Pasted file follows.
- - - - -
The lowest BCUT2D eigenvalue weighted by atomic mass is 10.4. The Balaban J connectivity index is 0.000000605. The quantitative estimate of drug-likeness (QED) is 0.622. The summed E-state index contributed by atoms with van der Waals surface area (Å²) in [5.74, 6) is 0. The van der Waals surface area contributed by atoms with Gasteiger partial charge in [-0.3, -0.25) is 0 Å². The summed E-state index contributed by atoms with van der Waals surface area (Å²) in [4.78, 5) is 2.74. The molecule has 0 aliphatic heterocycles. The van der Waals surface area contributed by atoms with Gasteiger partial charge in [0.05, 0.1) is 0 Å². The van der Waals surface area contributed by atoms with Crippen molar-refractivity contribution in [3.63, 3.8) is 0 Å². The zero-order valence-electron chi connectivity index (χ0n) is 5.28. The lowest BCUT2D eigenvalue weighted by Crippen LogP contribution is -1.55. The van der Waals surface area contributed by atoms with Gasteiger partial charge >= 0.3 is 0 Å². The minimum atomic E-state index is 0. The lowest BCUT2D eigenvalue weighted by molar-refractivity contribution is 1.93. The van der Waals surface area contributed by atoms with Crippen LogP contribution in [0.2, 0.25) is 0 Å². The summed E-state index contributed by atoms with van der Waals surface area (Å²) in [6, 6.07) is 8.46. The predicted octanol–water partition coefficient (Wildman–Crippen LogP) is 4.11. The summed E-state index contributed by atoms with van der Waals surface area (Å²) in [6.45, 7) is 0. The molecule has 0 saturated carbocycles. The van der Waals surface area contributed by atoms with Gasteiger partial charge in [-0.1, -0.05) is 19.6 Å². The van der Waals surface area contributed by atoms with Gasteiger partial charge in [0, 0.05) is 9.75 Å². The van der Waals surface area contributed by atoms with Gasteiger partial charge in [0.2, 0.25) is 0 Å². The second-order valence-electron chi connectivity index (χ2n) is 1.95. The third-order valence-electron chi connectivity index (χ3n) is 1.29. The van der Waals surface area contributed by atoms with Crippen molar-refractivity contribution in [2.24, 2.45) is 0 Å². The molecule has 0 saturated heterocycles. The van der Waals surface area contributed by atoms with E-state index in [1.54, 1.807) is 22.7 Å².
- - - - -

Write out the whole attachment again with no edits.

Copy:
The lowest BCUT2D eigenvalue weighted by atomic mass is 10.4. The Balaban J connectivity index is 0.000000605. The quantitative estimate of drug-likeness (QED) is 0.622. The summed E-state index contributed by atoms with van der Waals surface area (Å²) in [5.74, 6) is 0. The van der Waals surface area contributed by atoms with Gasteiger partial charge in [-0.3, -0.25) is 0 Å². The summed E-state index contributed by atoms with van der Waals surface area (Å²) in [4.78, 5) is 2.74. The molecule has 0 aliphatic heterocycles. The van der Waals surface area contributed by atoms with Gasteiger partial charge in [0.05, 0.1) is 0 Å². The van der Waals surface area contributed by atoms with Crippen molar-refractivity contribution in [3.63, 3.8) is 0 Å². The zero-order valence-electron chi connectivity index (χ0n) is 5.28. The lowest BCUT2D eigenvalue weighted by Crippen LogP contribution is -1.55. The van der Waals surface area contributed by atoms with Gasteiger partial charge >= 0.3 is 0 Å². The minimum atomic E-state index is 0. The lowest BCUT2D eigenvalue weighted by molar-refractivity contribution is 1.93. The van der Waals surface area contributed by atoms with Crippen LogP contribution in [0.2, 0.25) is 0 Å². The summed E-state index contributed by atoms with van der Waals surface area (Å²) in [6, 6.07) is 8.46. The predicted octanol–water partition coefficient (Wildman–Crippen LogP) is 4.11. The summed E-state index contributed by atoms with van der Waals surface area (Å²) in [6.45, 7) is 0. The molecule has 0 saturated carbocycles. The van der Waals surface area contributed by atoms with Gasteiger partial charge in [-0.1, -0.05) is 19.6 Å². The van der Waals surface area contributed by atoms with Gasteiger partial charge in [0, 0.05) is 9.75 Å². The van der Waals surface area contributed by atoms with Gasteiger partial charge in [0.2, 0.25) is 0 Å². The second-order valence-electron chi connectivity index (χ2n) is 1.95. The third-order valence-electron chi connectivity index (χ3n) is 1.29. The van der Waals surface area contributed by atoms with Crippen molar-refractivity contribution in [2.24, 2.45) is 0 Å². The molecule has 0 saturated heterocycles. The van der Waals surface area contributed by atoms with E-state index in [1.54, 1.807) is 22.7 Å².